The 9 Types of Leadership by Beatrice Chestnut


Today I finished The 9 Types of Leadership: Mastering the Art of People in the 21st Century Workplace by Beatrice Chestnut. In this book, the author talks about Enneagram and how it is relevant to leadership styles. The Enneagram is a system of nine personality types combining traditional wisdom with modern psychology – a powerful tool for understanding ourselves and the people in our lives – with three major applications: 

  • Personal and spiritual growth
  • Successful relationships at home and at work
  • Leadership development, team building and communication skills for business

This nine-pointed diagram (Ennea is Greek for nine) has apparently been used for centuries in esoteric Christian and Sufi traditions as a map of human consciousness and archetypes. The other alternatives to Enneagram model are Myers-Briggs Type Indicator (MBTI), Big 5 and DiSC. 

I first came to know about Enneagram a decade ago when Todd Pierce joined Salesforce as an EVP and introduced it to all of us. In this book, the author talks about how he learned it from an Executive Coach while he was at Genentech and subsequently carried it to Salesforce and Bill & Melinda Gates Foundation. My personality style looks to be Type 3 based on a few tests I went through.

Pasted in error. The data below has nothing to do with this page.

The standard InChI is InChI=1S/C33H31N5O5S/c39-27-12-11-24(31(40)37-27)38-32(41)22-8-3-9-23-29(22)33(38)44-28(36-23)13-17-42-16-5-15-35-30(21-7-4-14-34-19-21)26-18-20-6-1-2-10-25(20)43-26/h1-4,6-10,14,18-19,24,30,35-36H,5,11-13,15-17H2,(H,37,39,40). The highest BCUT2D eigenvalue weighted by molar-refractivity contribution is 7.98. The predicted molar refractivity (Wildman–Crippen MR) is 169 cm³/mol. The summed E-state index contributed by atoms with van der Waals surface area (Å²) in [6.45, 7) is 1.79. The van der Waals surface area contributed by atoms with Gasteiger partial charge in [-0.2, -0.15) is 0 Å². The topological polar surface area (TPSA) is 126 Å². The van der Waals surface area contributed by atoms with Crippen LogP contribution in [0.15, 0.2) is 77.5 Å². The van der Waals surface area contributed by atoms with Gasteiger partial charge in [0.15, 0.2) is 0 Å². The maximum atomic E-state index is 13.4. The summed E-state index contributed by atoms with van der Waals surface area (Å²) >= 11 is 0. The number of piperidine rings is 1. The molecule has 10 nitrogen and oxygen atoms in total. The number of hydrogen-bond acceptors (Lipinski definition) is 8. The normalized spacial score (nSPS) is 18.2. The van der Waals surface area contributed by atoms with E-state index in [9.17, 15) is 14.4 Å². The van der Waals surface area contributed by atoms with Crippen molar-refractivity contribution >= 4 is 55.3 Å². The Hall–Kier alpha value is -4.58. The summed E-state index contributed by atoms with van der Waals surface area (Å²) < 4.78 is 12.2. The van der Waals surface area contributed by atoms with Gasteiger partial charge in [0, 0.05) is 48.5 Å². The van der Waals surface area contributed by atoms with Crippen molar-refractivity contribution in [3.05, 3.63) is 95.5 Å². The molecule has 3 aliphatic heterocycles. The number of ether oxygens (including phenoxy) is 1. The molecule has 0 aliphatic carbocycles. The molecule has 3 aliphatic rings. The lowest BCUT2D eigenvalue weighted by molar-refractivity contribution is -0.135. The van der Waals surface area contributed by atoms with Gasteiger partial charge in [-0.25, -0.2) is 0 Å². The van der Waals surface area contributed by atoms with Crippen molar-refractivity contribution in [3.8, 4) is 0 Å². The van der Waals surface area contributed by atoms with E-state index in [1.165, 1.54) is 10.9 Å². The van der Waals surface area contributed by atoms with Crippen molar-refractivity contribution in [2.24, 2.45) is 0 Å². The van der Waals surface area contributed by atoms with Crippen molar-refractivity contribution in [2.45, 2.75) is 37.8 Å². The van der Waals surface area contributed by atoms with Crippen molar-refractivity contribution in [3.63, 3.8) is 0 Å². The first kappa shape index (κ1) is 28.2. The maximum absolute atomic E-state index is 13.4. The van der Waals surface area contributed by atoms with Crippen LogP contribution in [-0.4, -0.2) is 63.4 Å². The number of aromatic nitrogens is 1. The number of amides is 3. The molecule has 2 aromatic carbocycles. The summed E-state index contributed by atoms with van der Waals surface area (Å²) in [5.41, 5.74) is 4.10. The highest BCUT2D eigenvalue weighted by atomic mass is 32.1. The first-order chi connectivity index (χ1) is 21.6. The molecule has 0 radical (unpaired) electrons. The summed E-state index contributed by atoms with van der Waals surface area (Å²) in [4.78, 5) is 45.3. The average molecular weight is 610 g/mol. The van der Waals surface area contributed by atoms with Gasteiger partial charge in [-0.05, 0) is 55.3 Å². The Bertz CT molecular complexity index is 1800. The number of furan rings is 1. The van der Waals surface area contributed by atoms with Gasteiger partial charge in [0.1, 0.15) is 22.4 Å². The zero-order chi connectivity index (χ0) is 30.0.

The Enneagram describes three centers of intelligence and perception: Head, Heart and Body. While every individual has all three of these centers, each of the nine personality types has a particular strength in one of them. 

  • The Intellectual Center: using the mind for language and rational thinking, ideas and images, plans and strategies. Located in the head. Type 5, 6 and 7 predominantly use this.
  • The Emotional Center: using the heart for positive and negative feelings, empathy and concern for others, romance and devotion. Located in the area of the chest and diaphragm. Type 2, 3 and 4 predominantly use this.
  • The Instinctual Center: using the body for movement, sensate awareness, gut-level knowing, personal security and social belonging. Type 1, 8 and 9 predominantly use this.